• The following classes are defined as the languages of the following kinds of Turing machines:
• P: poly-time deterministic TM's
• NP: polytime nondetermistic TM's
• L: space O(log n) deterministic TM's
• NL: space O(log n) nondeterministic TM's
• PSPACE: poly-space deterministic TM's
• If A and B are languages, then A ≤ B (A is L-reducible to B) means that there exists a logspace-computable function f such that for any x, x is in A iff f(x) is in B.
• The following classes are defined as the languages decidable by the following kinds of circuits:
• NCi: circuits with AND, OR, and NOT gates, fan-in two, polynomial size, and O(logi) depth
• ACi: circuits with AND, OR, and NOT gates, unbounded fan-in, polynomial size, and O(logi) depth
• ThCi: circuits with threshold gates, polynomial size, and O(logi) depth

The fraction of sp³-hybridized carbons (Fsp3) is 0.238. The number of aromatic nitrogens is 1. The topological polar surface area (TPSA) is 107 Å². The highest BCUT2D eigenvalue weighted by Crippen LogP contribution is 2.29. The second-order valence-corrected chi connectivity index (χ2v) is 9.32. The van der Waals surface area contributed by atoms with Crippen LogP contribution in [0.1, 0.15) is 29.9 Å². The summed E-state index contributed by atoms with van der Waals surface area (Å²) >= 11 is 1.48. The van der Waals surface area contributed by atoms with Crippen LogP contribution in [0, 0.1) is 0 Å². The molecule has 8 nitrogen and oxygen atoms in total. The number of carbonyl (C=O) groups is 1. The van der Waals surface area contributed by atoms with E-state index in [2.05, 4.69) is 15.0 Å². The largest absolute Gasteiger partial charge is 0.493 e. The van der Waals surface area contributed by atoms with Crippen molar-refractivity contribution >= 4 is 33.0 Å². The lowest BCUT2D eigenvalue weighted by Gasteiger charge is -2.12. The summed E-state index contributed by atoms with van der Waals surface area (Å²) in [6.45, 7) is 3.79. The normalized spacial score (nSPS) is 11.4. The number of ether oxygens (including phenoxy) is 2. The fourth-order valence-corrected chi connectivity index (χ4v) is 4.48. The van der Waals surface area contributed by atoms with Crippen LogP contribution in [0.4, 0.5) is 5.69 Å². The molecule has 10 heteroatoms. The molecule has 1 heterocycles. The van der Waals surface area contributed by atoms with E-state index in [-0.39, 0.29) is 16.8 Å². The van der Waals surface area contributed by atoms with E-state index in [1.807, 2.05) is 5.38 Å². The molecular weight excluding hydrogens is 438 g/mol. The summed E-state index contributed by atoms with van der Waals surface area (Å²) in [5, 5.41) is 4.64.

• NC is the union of NCi for all constant i
• If G is a context-free grammar, L(G) is the set of strings w such that w can be generated from G's start symbol according to G's rules. A language is a CFL iff it is equal to L(G) for some context-free grammar G.
• A language is r.e. if it is equal to L(M) for some Turing machine M.
• We refer to some or all of the following specific languages and functions:
• REACH = {(G,s,t): G is a directed graph and there is a path from s to t in G}
• CVP = {(C,x): C is a circuit, x is an input setting for C, and C outputs 1 on input x}
• PRIME = {w: w is the binary representation of a prime number}
• FACTORING is a function: the input is a positive integer n given in binary and the output is a list of n's prime factors